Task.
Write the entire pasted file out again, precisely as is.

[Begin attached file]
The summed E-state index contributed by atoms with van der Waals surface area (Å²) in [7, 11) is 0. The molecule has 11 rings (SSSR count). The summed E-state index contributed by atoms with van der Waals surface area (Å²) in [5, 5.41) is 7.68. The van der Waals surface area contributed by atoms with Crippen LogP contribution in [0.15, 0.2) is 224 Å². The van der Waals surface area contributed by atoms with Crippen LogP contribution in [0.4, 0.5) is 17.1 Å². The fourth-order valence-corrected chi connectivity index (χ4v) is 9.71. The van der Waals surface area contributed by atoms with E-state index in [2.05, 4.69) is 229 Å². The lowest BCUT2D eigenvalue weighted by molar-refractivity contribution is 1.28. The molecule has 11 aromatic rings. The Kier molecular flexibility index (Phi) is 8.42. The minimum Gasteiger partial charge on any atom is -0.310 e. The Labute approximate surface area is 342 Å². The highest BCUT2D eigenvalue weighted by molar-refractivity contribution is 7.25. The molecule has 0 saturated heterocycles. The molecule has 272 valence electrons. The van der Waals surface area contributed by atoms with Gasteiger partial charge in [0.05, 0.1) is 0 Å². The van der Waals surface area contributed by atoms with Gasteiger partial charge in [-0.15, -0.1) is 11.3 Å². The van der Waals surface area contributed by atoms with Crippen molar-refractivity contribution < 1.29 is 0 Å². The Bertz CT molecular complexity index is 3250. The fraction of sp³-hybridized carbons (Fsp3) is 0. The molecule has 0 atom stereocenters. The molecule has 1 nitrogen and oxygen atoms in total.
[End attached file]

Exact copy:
The summed E-state index contributed by atoms with van der Waals surface area (Å²) in [7, 11) is 0. The molecule has 11 rings (SSSR count). The summed E-state index contributed by atoms with van der Waals surface area (Å²) in [5, 5.41) is 7.68. The van der Waals surface area contributed by atoms with Crippen LogP contribution in [0.15, 0.2) is 224 Å². The van der Waals surface area contributed by atoms with Crippen LogP contribution in [0.4, 0.5) is 17.1 Å². The fourth-order valence-corrected chi connectivity index (χ4v) is 9.71. The van der Waals surface area contributed by atoms with E-state index in [2.05, 4.69) is 229 Å². The lowest BCUT2D eigenvalue weighted by molar-refractivity contribution is 1.28. The molecule has 11 aromatic rings. The Kier molecular flexibility index (Phi) is 8.42. The minimum Gasteiger partial charge on any atom is -0.310 e. The Labute approximate surface area is 342 Å². The highest BCUT2D eigenvalue weighted by molar-refractivity contribution is 7.25. The molecule has 0 saturated heterocycles. The molecule has 272 valence electrons. The van der Waals surface area contributed by atoms with Gasteiger partial charge in [0.05, 0.1) is 0 Å². The van der Waals surface area contributed by atoms with Gasteiger partial charge in [-0.15, -0.1) is 11.3 Å². The van der Waals surface area contributed by atoms with Crippen molar-refractivity contribution < 1.29 is 0 Å². The Bertz CT molecular complexity index is 3250. The fraction of sp³-hybridized carbons (Fsp3) is 0. The molecule has 0 atom stereocenters. The molecule has 1 nitrogen and oxygen atoms in total.